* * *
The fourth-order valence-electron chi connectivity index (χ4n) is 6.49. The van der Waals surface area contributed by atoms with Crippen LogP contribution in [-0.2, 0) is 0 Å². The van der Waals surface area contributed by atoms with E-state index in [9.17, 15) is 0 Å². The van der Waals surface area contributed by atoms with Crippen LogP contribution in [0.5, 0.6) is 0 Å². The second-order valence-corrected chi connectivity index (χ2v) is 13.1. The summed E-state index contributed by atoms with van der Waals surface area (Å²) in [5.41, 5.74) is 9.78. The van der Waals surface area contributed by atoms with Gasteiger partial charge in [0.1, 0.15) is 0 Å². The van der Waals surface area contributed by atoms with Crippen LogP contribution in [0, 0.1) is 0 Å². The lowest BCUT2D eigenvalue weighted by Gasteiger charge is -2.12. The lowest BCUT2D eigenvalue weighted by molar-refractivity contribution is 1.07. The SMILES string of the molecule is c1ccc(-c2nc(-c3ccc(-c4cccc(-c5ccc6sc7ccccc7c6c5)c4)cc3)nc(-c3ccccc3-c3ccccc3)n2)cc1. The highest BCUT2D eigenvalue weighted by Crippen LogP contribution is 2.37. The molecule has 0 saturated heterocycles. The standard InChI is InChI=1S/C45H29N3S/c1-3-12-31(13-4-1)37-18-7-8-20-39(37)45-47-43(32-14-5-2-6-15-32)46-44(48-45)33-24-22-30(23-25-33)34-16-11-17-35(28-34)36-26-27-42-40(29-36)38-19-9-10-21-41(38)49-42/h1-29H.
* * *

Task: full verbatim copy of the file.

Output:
The fourth-order valence-electron chi connectivity index (χ4n) is 6.49. The van der Waals surface area contributed by atoms with Crippen LogP contribution in [-0.2, 0) is 0 Å². The van der Waals surface area contributed by atoms with E-state index in [9.17, 15) is 0 Å². The van der Waals surface area contributed by atoms with Crippen LogP contribution in [0.5, 0.6) is 0 Å². The second-order valence-corrected chi connectivity index (χ2v) is 13.1. The summed E-state index contributed by atoms with van der Waals surface area (Å²) in [5.41, 5.74) is 9.78. The van der Waals surface area contributed by atoms with Gasteiger partial charge in [0.1, 0.15) is 0 Å². The van der Waals surface area contributed by atoms with Crippen LogP contribution in [0, 0.1) is 0 Å². The lowest BCUT2D eigenvalue weighted by Gasteiger charge is -2.12. The lowest BCUT2D eigenvalue weighted by molar-refractivity contribution is 1.07. The SMILES string of the molecule is c1ccc(-c2nc(-c3ccc(-c4cccc(-c5ccc6sc7ccccc7c6c5)c4)cc3)nc(-c3ccccc3-c3ccccc3)n2)cc1. The highest BCUT2D eigenvalue weighted by Crippen LogP contribution is 2.37. The molecule has 0 saturated heterocycles. The standard InChI is InChI=1S/C45H29N3S/c1-3-12-31(13-4-1)37-18-7-8-20-39(37)45-47-43(32-14-5-2-6-15-32)46-44(48-45)33-24-22-30(23-25-33)34-16-11-17-35(28-34)36-26-27-42-40(29-36)38-19-9-10-21-41(38)49-42/h1-29H.